In terms of performance, the FireCuda 530 exceeding the PS5’s minimum spec isn’t really doing much at face value. In fact, thanks to the PS5’s custom SSD controller, performance should remain largely consistent regardless of whether your using the internal SSD, or any compatible SSD within the expansion bay. Testing on assorted games on both the onboard SSD and FireCuda 530 shows consistency across the board, with any variances within standard errors of margin, most often well under one second. Users are unlikely to notice these variances (either positive or negative) in practice, with the performance and loading differences across different games themselves being far more noticeable.
Where it gets harder to test is the longevity of the SSD. Seagate says the FireCuda is built for “accelerated gaming and sustained abuse,” allowing users to “record, download, rewrite, repeat.” In terms of numbers, it says you can “fill and delete 70% of the drive capacity, every day, for five years,” but with the entire purpose of expanding your PS5 storage being not having to delete and redownload, it’s going to be almost impossible for any user to get anywhere close to stress testing this claim in the lifetime of the PS5, let alone their own lives. In the week or so I’ve had it installed (for the purposes of this review, I used my thankfully unlimited data cap from Google Fiber to download a bunch of games to the drive, delete a few, and download a few more, just to stress test it a bit), it hasn’t failed on me yet.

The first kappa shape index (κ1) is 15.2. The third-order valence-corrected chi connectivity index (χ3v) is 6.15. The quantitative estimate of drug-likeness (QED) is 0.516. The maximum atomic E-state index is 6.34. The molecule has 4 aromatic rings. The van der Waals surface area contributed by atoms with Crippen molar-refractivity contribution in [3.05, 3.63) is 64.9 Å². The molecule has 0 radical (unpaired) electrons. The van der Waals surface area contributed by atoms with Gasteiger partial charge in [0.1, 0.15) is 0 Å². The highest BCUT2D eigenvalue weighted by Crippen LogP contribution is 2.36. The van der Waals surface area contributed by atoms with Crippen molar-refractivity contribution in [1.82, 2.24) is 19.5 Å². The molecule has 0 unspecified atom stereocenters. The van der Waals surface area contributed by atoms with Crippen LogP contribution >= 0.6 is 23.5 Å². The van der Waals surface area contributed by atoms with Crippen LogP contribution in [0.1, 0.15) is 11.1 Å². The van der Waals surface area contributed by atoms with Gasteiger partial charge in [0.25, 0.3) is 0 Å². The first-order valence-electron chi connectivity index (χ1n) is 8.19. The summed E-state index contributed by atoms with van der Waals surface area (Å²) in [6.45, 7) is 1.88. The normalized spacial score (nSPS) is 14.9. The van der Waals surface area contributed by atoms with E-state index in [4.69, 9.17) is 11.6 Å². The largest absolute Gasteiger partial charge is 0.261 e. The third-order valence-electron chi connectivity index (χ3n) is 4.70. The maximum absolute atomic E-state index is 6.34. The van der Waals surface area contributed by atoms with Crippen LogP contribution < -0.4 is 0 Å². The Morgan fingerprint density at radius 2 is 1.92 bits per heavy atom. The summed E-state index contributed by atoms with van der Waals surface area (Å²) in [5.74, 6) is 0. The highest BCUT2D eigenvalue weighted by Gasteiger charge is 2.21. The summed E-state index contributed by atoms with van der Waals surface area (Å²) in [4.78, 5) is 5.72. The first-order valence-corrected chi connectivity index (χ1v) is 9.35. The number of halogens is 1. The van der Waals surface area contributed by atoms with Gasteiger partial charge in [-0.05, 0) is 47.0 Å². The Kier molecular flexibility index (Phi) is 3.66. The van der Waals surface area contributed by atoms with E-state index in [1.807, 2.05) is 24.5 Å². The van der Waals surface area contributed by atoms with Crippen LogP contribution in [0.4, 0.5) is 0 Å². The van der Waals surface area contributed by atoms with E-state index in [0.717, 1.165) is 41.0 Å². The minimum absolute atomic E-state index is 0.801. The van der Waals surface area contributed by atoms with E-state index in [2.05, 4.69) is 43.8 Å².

For all intents and purposes, the FireCuda 530 acts just as the internal PS5 SSD does, and there is no noticeable functional difference except in needing to select which storage drive your games are installed to. However, this does call into question if it’s worth paying more for this higher-spec drive. While it might make a difference for a PC user, higher read and write speeds don’t matter much in the PS5 as long as the SSD at least meets the console minimums. What you are paying for here is Seagate’s own seal of quality—a notable name in the storage market—as well as the custom heatsink from EK (should you choose to get the preinstalled heatsink). It’s also about the assorted capacity options, offering up to 4TB where most manufacturers stop at 2. If you’re willing to pay the $1K premium for it, Seagate’s got you covered there. It could very well be the last SSD expansion you need for the life of the PS5.
In general, the question of value is up in the air right now, and will come down to each individual person. Maybe you don’t play living updated games, and finish everything you start before moving on to the next thing (if this is you, I commend your dedication). On the other hand, 667GB of internal PS5 storage is incredibly limiting for many, and if you have data caps or slower internet speeds, deleting and redownloading might just not be an option for you. In this case, even just a 1TB storage expansion would go a long way in allowing you to keep the games around that you regularly go back to, whether it’s something like Destiny 2 or just a single-player PS5 showcase you love to be able to show off to people. You can currently pick up a 1TB Seagate FireCuda 530 on Amazon for just $219.99 without the heatsink (this is right in line with pricing on similar brands).
All in all, if you’re in need of extra storage space and want the peace of mind that comes with quality and performance that you know is going to work, the Seagate FireCuda 530 is a great SSD expansion option for PS5 players. Quite simply, it works, and for most console players who want simplicity and consistency, that’s all you can ask for.
Seagate FireCuda 530 SSD PS5 review unit provided by manufacturer. Reviewed a 1TB w/ heatsink in a launch model PS5. Reviewed using the live firmware, not the beta. For more information, please read our Review Policy.